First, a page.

1. Six comments generally supported regulating OTC test sample collection systems for drugs of abuse as class I devices exempt from the premarket notification requirements. These comments asserted that deregulation of home drug test collection systems outlined in the proposed rule made drug testing more affordable and more accessible. These comments indicated support for the testing laboratory to provide a health care professional to communicate the proper interpretation of test results from the laboratory to the lay user.
B. Consumer Versus Workplace Test Kits
2. One comment stated that the rule fails to distinguish between test systems marketed directly to consumers and those intended for use in the workplace because the rule fails to take into account the additional safeguards that are present when drug testing is performed in the workplace. This comment went on to suggest that even if FDA concludes that it has jurisdiction to regulate all test systems, it should nevertheless exercise enforcement discretion with respect to drugs of abuse tests for the workplace because the workplace setting offers sufficient protections to “ensure sample integrity and test accuracy.”
FDA disagrees with this comment. As explained in the proposed rule, FDA concluded that there should be consistency in its regulation of drugs of abuse test sample collection systems used in the home, workplace, insurance, and sports settings. Issues related to consumer use and quality are similar in all these settings, including concerns about sample integrity and test accuracy. FDA believes the need to provide assurance of test accuracy and reliability applies equally in all these areas.
However, FDA will continue to exercise its enforcement discretion with respect to the use of these products in the law enforcement setting because there are protections to ensure sample integrity and test accuracy that are not generally available in the home, workplace, insurance and sports settings. The additional protections include the use of rules of evidence in judicial proceedings and the representation of the accused (i.e., the person being tested) through the judicial process. Start Printed Page 18231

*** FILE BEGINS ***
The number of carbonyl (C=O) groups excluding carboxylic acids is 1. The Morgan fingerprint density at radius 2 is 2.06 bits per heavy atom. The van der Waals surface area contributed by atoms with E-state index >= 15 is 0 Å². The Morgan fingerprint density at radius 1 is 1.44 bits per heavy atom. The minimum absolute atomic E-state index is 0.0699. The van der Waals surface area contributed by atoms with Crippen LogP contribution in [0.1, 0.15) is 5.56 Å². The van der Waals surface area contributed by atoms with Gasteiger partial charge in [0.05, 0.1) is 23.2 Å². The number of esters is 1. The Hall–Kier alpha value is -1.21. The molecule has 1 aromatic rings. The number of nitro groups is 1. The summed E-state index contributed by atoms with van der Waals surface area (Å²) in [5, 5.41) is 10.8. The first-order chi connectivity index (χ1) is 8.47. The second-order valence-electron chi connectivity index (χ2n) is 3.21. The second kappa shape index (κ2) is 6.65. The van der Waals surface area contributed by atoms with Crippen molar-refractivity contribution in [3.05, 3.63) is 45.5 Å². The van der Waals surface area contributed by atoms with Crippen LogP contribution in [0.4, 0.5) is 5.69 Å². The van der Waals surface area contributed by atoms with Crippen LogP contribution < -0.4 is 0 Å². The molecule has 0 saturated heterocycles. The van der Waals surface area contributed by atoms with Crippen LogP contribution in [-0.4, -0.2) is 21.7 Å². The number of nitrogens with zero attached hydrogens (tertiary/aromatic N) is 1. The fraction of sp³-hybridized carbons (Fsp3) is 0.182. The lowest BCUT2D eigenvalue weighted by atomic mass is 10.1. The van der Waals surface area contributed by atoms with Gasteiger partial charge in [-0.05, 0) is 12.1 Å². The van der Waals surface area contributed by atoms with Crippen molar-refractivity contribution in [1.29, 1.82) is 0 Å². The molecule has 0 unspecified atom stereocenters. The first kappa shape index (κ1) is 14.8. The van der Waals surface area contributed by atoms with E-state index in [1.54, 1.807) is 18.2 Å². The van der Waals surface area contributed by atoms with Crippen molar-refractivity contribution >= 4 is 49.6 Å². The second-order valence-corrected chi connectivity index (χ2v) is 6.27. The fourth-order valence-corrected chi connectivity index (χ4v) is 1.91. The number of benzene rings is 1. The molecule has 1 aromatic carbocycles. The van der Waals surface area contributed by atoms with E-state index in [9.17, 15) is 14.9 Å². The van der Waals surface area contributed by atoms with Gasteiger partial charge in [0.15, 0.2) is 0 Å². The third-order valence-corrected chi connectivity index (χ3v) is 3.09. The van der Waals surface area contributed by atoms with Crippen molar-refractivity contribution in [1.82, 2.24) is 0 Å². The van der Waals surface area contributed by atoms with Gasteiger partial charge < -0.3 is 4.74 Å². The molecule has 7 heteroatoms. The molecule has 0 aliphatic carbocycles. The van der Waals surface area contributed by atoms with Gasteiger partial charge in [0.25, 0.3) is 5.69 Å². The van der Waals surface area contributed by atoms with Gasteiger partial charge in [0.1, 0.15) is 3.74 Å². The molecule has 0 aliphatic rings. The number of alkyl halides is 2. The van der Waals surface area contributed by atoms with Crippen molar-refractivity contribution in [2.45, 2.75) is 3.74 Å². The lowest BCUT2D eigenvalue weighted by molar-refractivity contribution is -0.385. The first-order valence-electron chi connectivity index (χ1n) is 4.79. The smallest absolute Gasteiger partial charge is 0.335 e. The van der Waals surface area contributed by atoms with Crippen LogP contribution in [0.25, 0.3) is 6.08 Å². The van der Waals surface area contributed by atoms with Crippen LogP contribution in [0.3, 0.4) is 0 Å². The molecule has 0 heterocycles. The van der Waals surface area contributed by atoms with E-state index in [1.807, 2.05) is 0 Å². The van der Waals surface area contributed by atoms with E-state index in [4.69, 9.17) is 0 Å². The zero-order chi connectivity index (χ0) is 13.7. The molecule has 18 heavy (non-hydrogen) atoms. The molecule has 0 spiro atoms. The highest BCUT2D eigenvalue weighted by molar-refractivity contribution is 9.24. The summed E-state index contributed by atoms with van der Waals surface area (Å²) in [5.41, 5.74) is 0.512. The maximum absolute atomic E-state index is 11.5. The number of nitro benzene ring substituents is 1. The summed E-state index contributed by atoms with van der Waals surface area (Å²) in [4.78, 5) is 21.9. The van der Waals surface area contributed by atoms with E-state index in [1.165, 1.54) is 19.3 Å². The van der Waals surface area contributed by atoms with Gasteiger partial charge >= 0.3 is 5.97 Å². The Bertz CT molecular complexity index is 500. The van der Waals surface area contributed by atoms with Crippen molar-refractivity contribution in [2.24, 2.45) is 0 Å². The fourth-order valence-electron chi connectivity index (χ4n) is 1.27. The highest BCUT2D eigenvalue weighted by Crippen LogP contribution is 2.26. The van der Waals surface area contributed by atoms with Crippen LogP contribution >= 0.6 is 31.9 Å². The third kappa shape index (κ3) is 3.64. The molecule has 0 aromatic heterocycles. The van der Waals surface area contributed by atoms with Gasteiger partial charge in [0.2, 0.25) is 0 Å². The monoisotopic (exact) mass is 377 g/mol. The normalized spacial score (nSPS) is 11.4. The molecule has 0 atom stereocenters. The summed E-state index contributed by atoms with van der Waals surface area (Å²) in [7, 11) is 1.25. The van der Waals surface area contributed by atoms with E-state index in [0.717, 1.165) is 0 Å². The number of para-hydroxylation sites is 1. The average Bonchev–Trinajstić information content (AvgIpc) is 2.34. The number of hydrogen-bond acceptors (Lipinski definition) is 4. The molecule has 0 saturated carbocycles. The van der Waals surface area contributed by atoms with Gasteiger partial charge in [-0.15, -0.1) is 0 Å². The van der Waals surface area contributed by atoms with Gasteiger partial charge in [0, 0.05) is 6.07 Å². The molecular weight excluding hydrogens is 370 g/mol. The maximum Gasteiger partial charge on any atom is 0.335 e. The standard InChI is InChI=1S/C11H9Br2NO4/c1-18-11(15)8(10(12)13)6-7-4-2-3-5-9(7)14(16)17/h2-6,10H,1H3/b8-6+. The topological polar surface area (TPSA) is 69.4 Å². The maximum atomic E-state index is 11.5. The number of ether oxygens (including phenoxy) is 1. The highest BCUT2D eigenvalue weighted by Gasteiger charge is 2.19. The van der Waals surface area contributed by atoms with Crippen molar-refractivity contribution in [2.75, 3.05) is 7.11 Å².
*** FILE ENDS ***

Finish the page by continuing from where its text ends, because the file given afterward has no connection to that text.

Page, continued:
C. FDA Oversight
3. One comment expressed concern over the proposal to exempt manufacturers from the 510(k) process and suggested the need for data to be presented to demonstrate that each analyte is unaffected by storage and transport, i.e., stored and not altered or interfered with. This comment stated that there is a potential for materials in collection cups to interfere with an accurate test result.
Mail-in drug testing is practiced routinely in many settings. The materials and methods for shipping urine are in widespread use for drugs of abuse testing in Substance Abuse and Mental Health Service Administration (SAMHSA) or equivalent certified laboratories. Data submitted to the FDA have shown drugs of abuse test specimens to be stable when shipped in accordance with the requirements of SAMHSA or equivalent certified laboratories. Although FDA has exempted the OTC test sample collection systems for drugs of abuse testing from premarket review, all of these systems will be required to use screening tests that have been approved, cleared, or otherwise recognized by FDA as accurate and reliable for testing. The final rule further requires manufacturers and suppliers to comply with medical device reporting requirements (21 CFR part 803) and report adverse events that may have been due to the OTC collection containers. FDA believes these general controls, without premarket notification, provide reasonable assurance that these products will be used safely and effectively.
D. In-House Tests
4. One comment stated that FDA's proposed rule would impose on clinical laboratories using in-house (home brew) assays additional and burdensome requirements that are unnecessary under the Clinical Laboratory Improvement Amendments of 1988 (CLIA 88).